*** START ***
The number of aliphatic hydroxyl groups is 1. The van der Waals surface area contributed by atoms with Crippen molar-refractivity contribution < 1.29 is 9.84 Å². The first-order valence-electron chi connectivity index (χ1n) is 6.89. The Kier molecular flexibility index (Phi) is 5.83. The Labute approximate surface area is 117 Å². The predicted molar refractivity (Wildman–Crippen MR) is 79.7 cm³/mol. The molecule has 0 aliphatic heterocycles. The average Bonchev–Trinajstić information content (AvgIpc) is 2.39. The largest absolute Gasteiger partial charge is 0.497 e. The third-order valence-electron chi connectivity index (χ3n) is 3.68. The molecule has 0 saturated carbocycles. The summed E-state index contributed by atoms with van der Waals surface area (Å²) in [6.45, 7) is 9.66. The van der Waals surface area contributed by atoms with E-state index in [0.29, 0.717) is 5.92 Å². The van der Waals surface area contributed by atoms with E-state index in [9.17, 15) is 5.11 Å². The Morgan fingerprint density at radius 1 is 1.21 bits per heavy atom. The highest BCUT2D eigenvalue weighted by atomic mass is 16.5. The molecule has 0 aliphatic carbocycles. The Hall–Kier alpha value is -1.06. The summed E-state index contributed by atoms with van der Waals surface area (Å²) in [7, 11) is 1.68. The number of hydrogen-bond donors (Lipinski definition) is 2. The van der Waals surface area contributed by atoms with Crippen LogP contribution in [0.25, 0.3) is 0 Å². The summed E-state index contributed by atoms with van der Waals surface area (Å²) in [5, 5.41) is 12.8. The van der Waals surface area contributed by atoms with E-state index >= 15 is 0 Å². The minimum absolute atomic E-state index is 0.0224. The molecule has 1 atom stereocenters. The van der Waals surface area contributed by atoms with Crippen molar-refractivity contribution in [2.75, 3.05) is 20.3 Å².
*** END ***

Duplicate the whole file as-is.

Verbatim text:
The number of aliphatic hydroxyl groups is 1. The van der Waals surface area contributed by atoms with Crippen molar-refractivity contribution < 1.29 is 9.84 Å². The first-order valence-electron chi connectivity index (χ1n) is 6.89. The Kier molecular flexibility index (Phi) is 5.83. The Labute approximate surface area is 117 Å². The predicted molar refractivity (Wildman–Crippen MR) is 79.7 cm³/mol. The molecule has 0 aliphatic heterocycles. The average Bonchev–Trinajstić information content (AvgIpc) is 2.39. The largest absolute Gasteiger partial charge is 0.497 e. The third-order valence-electron chi connectivity index (χ3n) is 3.68. The molecule has 0 saturated carbocycles. The summed E-state index contributed by atoms with van der Waals surface area (Å²) in [6.45, 7) is 9.66. The van der Waals surface area contributed by atoms with E-state index in [0.29, 0.717) is 5.92 Å². The van der Waals surface area contributed by atoms with E-state index in [9.17, 15) is 5.11 Å². The Morgan fingerprint density at radius 1 is 1.21 bits per heavy atom. The highest BCUT2D eigenvalue weighted by atomic mass is 16.5. The molecule has 0 aliphatic carbocycles. The Hall–Kier alpha value is -1.06. The summed E-state index contributed by atoms with van der Waals surface area (Å²) in [7, 11) is 1.68. The number of hydrogen-bond donors (Lipinski definition) is 2. The van der Waals surface area contributed by atoms with Crippen LogP contribution in [0.25, 0.3) is 0 Å². The summed E-state index contributed by atoms with van der Waals surface area (Å²) in [5, 5.41) is 12.8. The van der Waals surface area contributed by atoms with E-state index >= 15 is 0 Å². The minimum absolute atomic E-state index is 0.0224. The molecule has 1 atom stereocenters. The van der Waals surface area contributed by atoms with Crippen molar-refractivity contribution in [2.75, 3.05) is 20.3 Å².